Vertical slices can also be visually more impressive than the whole, and this happens often enough to get its own term: ‘downgrading.’ I’m not a fan of the word, because I don’t think it helps us to label developers saboteurs of their own games when they addresses technical problems or make artistic changes, especially as we also complain that .
Take The Witcher 3 for example: It’s a gorgeous game that runs well, but it it was a year before release, and there was about it. This, again, was because the demo shown at E3 was designed a la carte.
"If you're looking at the development process, we do a certain build for a tradeshow and you pack it, it works, it looks amazing,” CD Projekt co-founder Marcin Iwinski . “And you are extremely far away from completing the game. Then you put it in the open world, regardless of the platform, and it's like, 'Oh shit, it doesn't really work.' We've already showed it, now we have to make it work. And then we try to make it work on a huge scale. This is the nature of games development."
The Witcher 3 was still a great game, though, so the whole thing seems a bit frivolous now. If we don’t give work-in-progress footage a little flexibility, we’re saying that developers aren’t allowed to make new decisions after releasing a trailer, which isn’t realistic. There are also changing hardware specs to consider.
But I don’t think we ought to let them off the hook completely. Another example comes from , and prior to that with Watch Dogs. These weren't drastic changes, but they're symptom of those E3 demo grinds, and I’m skeptical that CD Projekt and Ubisoft were both totally unaware that they’d have to scale back the graphics in the real games. Bungie certainly knew what it was doing with Halo 2.
At the very least, we’re due an explanation when it happens. Most things that are advertised to us are advertised after they’re already done—a Heineken always tastes like a Heineken (water with some bubbly piss in it)—so games are somewhat unique in that they’re advertised while still being brewed. I can forgive a game that undergoes slight discoloration, so long as we know about it before it’s released. In general, don’t trust big reveal trailers to look like the games they’re promoting, especially if the release date is still a ways off.
The other thing to look out for are videos labeled ‘target footage.’ Target footage is the precursor to a vertical slice, an artist’s rendering of what a game could look like. There may not be any game systems driving target footage at all. It can just be an animation showing how a game is supposed to look and play, and may have been made during pre-production as a sort of visual design document, as .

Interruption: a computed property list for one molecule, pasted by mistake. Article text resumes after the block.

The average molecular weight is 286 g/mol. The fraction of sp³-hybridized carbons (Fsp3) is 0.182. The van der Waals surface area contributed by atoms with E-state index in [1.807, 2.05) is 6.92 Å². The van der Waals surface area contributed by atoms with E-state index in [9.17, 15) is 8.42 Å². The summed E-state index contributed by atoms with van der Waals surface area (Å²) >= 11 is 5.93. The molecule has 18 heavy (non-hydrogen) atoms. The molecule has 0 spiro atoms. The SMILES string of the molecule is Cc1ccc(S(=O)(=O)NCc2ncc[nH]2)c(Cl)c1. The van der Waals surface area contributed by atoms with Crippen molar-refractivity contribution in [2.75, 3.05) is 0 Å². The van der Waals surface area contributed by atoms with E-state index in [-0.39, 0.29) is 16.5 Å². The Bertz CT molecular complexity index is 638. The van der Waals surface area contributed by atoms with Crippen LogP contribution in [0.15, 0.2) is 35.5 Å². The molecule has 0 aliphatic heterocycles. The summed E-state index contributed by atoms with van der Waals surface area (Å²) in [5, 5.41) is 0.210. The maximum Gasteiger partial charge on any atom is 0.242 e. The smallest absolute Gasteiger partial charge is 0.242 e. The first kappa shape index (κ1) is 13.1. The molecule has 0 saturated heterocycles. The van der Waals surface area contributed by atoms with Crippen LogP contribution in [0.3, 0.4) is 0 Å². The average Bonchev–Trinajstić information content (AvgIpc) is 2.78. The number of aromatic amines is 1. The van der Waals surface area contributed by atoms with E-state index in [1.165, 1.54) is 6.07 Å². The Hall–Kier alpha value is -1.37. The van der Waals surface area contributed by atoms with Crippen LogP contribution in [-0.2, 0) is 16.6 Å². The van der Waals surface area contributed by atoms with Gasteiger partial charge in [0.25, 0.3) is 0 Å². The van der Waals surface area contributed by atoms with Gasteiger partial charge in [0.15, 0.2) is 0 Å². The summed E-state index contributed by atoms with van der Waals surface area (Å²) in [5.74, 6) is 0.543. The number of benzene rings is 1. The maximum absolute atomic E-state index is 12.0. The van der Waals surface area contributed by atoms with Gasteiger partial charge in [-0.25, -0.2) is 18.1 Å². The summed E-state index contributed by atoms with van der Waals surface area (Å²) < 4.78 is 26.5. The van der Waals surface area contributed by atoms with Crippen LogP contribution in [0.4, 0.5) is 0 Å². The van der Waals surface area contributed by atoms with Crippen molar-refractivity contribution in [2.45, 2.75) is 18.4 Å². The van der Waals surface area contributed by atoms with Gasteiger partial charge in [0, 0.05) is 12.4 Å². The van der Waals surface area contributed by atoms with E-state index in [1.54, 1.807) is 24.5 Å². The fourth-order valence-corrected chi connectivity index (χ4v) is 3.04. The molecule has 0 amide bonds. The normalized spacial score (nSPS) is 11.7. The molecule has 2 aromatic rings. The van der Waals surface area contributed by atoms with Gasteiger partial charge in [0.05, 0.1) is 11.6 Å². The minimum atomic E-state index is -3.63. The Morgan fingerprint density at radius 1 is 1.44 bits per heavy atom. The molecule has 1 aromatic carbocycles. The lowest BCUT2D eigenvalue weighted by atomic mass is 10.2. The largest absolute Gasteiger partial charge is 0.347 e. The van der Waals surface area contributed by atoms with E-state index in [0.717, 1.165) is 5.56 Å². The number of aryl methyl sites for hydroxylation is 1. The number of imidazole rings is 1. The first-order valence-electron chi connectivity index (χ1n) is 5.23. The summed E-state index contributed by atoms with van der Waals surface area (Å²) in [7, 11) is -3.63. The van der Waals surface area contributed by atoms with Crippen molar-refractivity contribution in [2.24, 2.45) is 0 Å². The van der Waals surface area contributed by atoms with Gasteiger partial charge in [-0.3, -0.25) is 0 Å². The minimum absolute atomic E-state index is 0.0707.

Often target footage is used internally by developers and publishers as a clear example of a game’s vision—it isn't typically 'marketing,' but I've put it here because sometimes it’s shown or leaked to the public. If you see anything labeled target footage, consider it a nice idea for a videogame and nothing more.
When a developer wants to show off their game, sometimes they take some nice-looking screenshots and send them out to press and put them on their website, and that’s it. But when big marketing budgets are involved, people can be hired just to take screenshots. They use tools to unlock a free camera, manipulate time, and downsample from ultra high resolutions. This is how you see Geralt on a perfectly posed horse, looking crisper than a starched shirt. We lovingly call these 'bullshots.'
Every developer is trying to make their game look good when they take screenshots, but heavy supersampling and compositing elements in Photoshop crosses a line for me. I’m not accusing CD Projekt of all that necessarily—the screen above is just an example of some obvious manipulation.
This happens a lot, in part I think because bullshots have an endearing quality that affords them an ‘oh, you guys’ attitude. It’s funny to see a publisher try to pass off an obviously manipulated screen, as if we weren’t going to notice its perfect composition and total lack of aliasing. But if it’s unclear, as much as we think bullshots are funny, we hate receiving them. We never want to run a preview full of screenshots that obviously aren't achievable through regular play, and we call it out when those are the only screens we have. Thankfully, this is happening less and less, with more publishers allowing us to take our own screenshots or video directly from preview builds of their games (which, of course, may still look better than the final build) or releasing closed betas.